We also heard from Sheila, who is a part of the preservation department at the London library; she talked to us about the way in which librarians have to monitor the well-being of books and make informed decisions about whether preservation or access is more important for rare materials--we also discussed this issue in many of the other libraries we've visited. While it is important to make sure that people are able to use materials of this sort, it is also important to restrict that access in some cases in order to make materials available to future generations. One solution to this problem is digitization, something that the London Library has yet to really undertake. However, they do keep in mind that the preservation standards of today might not be considered the best in the future, so they only preserve books in ways that are reversible if need be--for example, they use an organic wheat paste that is water soluble.

Although I thought the collections of the London Library and their clientele are both very impressive, there is something in me that doesn't understand the exclusivity of the London Library. To make the library more accessible to people who may not be able to afford the subscription fee, the library has a London Library Trust, which provides a sort of scholarship for membership to the London Library. Membership in the London Library seems to be a sort of status symbol; one could say they were in the same organization as George Eliot, Charles Dickens, Winston Churchill, Charles Darwin, Henry James, T.S. Eliot, and more. The London Library has been able to achieve a very rare and exciting collection of books that have survived because it is exclusive and well-funded.  I really enjoyed my visit to the London Library, the librarians who showed us around were very welcoming and very nice, and they provided us with a lot of good information about one of the oldest lending libraries in the world.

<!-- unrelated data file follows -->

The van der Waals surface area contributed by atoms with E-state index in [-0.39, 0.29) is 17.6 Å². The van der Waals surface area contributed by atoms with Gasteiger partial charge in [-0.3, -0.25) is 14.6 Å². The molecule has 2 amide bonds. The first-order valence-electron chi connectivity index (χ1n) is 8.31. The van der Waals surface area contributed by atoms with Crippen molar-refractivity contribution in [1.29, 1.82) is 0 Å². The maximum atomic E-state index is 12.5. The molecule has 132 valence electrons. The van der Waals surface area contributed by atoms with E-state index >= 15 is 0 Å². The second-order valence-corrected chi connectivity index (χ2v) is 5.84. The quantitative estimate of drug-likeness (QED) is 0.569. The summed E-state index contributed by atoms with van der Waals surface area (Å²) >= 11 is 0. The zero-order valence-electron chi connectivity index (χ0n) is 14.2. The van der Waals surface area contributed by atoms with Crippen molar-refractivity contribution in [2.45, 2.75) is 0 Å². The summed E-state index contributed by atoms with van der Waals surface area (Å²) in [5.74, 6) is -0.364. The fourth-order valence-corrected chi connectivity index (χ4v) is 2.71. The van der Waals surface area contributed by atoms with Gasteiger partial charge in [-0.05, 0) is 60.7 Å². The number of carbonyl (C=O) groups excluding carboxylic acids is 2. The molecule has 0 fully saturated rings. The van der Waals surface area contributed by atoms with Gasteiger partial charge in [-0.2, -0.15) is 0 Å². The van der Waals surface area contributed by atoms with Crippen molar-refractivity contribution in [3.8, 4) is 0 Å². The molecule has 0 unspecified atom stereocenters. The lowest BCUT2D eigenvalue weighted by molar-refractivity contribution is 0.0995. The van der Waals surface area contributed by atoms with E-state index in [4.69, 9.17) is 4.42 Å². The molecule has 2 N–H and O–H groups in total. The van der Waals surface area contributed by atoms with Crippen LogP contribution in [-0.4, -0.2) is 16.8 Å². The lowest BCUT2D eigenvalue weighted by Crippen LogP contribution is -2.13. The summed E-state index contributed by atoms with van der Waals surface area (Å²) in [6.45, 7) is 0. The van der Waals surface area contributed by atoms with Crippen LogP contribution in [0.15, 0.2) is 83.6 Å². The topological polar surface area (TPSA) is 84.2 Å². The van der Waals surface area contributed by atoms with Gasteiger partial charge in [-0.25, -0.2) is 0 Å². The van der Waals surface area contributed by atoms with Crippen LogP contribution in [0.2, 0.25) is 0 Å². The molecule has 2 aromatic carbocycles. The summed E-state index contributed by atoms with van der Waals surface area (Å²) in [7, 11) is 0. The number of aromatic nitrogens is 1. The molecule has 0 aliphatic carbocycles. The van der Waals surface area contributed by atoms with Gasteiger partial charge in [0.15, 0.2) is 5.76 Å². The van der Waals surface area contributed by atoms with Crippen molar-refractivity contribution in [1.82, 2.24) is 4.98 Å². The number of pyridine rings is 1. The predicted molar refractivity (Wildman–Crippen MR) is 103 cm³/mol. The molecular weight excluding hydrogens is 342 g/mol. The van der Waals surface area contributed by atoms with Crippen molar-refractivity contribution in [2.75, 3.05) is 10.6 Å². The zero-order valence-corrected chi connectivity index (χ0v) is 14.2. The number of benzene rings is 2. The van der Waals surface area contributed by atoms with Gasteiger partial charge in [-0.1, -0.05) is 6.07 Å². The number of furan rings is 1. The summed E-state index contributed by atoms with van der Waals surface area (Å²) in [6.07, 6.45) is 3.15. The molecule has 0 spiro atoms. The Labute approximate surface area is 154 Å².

Stephen Lawrence Gallery, University of Greenwich

On Monday, July 12, we visited the Stephen Lawrence Gallery in Greenwich. We took a boat on the Thames to get to Greenwich, as it isn't easily accessible by tube or bus. We were a bit late due to a misunderstanding--apparently the Stephen Lawrence Gallery is not in the Stephen Lawrence building at the University of Greenwich. We were greeted with a brightly colored exhibition of paintings, drawings, and sculpture--most of the art showed abstract influences, but I feel that I'll fail in actually doing the pieces justice here, so if anyone reads this and would like to see some of them, I might have a brochure that you can look at.

The gallery was established in 2000 as a place to display art for the University of Greenwich. The way that the gallery was named is a rather sad story. In 1993, Stephen Lawrence, a black teenager from Eltham in southeast London, was murdered at a bus stop. It soon became evident that the teenagers who perpetrated the crime would  not be prosecuted because they were the sons of wealthy families; this led to press outcry about the injustice surrounding this crime. Because of this, the government carried out an investigation of the crime and it found that there was "institutionalized racism" pervading all sectors of English society, including the police, and that all organizations should analyze their structures. At this time, Doreen Lawrence, Stephen's mother was working at the University of Greenwich, and it was proposed that a gallery be founded in order to create a positive area where diversity could be promoted through art created by young people of varying backgrounds. The gallery attempts to reach as wide of an audience as possible, and promotes all types of visual representation, including painting, sculpture, graphic design, and architecture.

Old Royal Naval College,
The exhibition that was being shown while we were there was called "Uncaught Hares: Painting and Sculpture at Greenwich Studios, 1974-1994." It was all of local artists, many of whom had been a part of the studio movement of the 1970s, during which a large number of artists banded together to create studios in abandoned industrial buildings in the dockyards of Greenwich. After prosperity came back to industry, and the Greenwich Studios were closed in 1994,  an organization called Art in Perpetuity Trust was created and now helps to provide artists with studio space in the London area by buying up old buildings and renting them out to young artists. Previous exhibitions include archival materials relating to artists movements in Greenwich, as well as other exhibitions of art which can be viewed here.

The gallery is open to the public and is free for them to browse. The artworks contained within the gallery are available for sale. The man who manages the gallery brings in other curators to actually hang and arrange the artworks.